The other day, I did something I’ve never done before. I took a book back to a bookstore for a refund. Usually, when I buy a book and end up not liking it, I toss it in the trash. But this book was an expensive hardback. Knowing how much money I’d wasted, I couldn’t relax till I got it back.

This book’s poor formatting and editing shocked me, but what shocked me even more was its high Amazon ranking and its claim to have won an award. It held loads of five-star reviews. In fact, most of its numerous reviews were five-stars. One three-star review stood out, though,  because I agreed with the reviewer. The book needed some serious editing.

What was wrong with the formatting? The pages looked like someone just printed them off their computer’s printer—no justified right margins, no professional-looking fonts.

What was wrong with the writing? Here are a few issues I found:

  1. Some sentences ended with double punctuation marks, such as “?!”
  2. Other sentences were cut off, leaving only a phrase or a  clause
  3. Characters “smirked” way too often.
  4. Some sections of dialogue were too long, and much of it was poorly  written.
  5. Too many adjectives were strung together to modify one noun.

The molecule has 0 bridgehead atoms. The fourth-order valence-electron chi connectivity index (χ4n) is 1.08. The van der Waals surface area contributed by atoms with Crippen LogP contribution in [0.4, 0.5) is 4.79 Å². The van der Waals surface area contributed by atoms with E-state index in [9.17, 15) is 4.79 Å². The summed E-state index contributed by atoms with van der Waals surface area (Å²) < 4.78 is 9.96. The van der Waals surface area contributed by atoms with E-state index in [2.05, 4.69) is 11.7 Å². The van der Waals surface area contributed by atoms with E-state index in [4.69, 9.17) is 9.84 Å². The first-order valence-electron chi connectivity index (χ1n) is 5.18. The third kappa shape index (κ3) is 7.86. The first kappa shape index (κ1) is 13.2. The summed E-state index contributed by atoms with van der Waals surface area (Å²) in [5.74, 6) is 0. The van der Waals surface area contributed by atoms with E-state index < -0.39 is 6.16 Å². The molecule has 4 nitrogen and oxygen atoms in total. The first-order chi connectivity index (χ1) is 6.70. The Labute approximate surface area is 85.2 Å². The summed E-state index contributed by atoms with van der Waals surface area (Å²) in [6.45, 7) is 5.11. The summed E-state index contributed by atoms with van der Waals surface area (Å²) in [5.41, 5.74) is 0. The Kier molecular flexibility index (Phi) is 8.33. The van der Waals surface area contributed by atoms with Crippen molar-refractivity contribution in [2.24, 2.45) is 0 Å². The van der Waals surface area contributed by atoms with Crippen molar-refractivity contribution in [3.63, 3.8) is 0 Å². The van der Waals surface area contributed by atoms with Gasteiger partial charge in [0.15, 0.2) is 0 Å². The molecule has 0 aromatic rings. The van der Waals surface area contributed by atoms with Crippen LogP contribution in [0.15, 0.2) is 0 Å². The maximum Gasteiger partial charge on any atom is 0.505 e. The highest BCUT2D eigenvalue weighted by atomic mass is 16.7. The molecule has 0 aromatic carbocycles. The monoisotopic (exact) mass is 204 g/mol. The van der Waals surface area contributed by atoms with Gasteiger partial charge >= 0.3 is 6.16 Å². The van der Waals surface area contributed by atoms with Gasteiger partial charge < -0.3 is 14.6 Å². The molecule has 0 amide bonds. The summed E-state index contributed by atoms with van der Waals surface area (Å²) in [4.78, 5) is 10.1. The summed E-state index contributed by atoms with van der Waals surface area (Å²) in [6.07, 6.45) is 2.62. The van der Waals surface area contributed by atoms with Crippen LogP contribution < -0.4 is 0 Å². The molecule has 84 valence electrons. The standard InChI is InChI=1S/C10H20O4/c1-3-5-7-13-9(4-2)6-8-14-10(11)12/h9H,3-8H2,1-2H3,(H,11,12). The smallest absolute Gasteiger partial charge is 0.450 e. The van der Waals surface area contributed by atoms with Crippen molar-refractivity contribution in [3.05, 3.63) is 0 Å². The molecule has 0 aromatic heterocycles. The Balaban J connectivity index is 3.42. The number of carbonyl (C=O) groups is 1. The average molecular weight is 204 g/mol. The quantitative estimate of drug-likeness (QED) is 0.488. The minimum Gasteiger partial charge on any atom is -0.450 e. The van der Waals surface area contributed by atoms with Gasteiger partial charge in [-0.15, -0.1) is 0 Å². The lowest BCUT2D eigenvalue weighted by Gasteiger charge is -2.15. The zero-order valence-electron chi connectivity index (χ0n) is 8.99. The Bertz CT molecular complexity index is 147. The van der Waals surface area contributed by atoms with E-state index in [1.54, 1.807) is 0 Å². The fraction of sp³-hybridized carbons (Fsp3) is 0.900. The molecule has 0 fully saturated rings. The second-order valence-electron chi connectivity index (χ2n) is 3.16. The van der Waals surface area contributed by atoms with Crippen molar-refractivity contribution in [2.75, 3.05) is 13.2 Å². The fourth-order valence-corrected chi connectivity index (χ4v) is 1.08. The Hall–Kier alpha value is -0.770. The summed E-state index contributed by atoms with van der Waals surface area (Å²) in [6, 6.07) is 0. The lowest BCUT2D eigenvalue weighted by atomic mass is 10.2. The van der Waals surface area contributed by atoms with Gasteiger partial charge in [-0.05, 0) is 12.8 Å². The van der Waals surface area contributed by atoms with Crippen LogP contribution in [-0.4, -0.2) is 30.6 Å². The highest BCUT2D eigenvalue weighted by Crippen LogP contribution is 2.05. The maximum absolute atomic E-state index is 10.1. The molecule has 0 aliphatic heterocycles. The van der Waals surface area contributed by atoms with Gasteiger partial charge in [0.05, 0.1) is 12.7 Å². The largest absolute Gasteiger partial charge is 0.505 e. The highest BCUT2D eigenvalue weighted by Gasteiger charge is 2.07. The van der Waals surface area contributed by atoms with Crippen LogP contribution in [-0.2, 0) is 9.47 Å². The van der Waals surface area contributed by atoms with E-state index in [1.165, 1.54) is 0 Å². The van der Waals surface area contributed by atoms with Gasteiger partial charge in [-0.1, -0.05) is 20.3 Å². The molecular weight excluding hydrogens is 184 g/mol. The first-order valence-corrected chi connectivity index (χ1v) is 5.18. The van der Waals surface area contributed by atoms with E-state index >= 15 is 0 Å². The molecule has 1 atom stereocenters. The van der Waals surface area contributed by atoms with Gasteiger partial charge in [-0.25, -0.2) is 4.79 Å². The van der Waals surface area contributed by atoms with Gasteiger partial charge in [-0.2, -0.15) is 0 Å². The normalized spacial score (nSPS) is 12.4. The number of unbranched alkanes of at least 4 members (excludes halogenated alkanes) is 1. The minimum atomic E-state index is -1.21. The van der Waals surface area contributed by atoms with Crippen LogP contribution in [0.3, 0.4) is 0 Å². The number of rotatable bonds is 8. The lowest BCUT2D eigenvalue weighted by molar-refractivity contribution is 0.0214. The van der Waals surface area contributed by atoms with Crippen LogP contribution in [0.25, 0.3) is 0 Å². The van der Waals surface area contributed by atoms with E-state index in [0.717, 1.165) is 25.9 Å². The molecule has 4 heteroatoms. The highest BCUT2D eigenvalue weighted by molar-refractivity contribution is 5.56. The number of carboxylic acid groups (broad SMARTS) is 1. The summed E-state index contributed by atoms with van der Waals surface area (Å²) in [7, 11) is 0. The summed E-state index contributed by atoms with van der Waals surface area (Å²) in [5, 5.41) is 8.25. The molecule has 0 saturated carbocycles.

6. The characters were flat.

There may even be more things wrong, but I couldn’t get past the second chapter. Some reviewers said the second half of the book got better, so perhaps I’m not being fair. I just know that when I saw all these basic editing oversights and the poor formatting, my interest quickly waned.

Two positives about the book:

  1. The prelude was excellent, which is why the chapters  which followed were such a disappointment.
  2. The taglines were well-done. The author often used the  simple words “said” and “asked.”

Will we ever write a perfect book, free of all grammar, punctuation and spelling mistakes? No. We’re human, after all. I know I have a few mistakes in some of my published work. However, if mistakes riddle our pages they becomes a serious issue.

However, my experience should teach all of us indie authors to work hard to make our work as professional as possible lest someone like me asks for a refund on our book.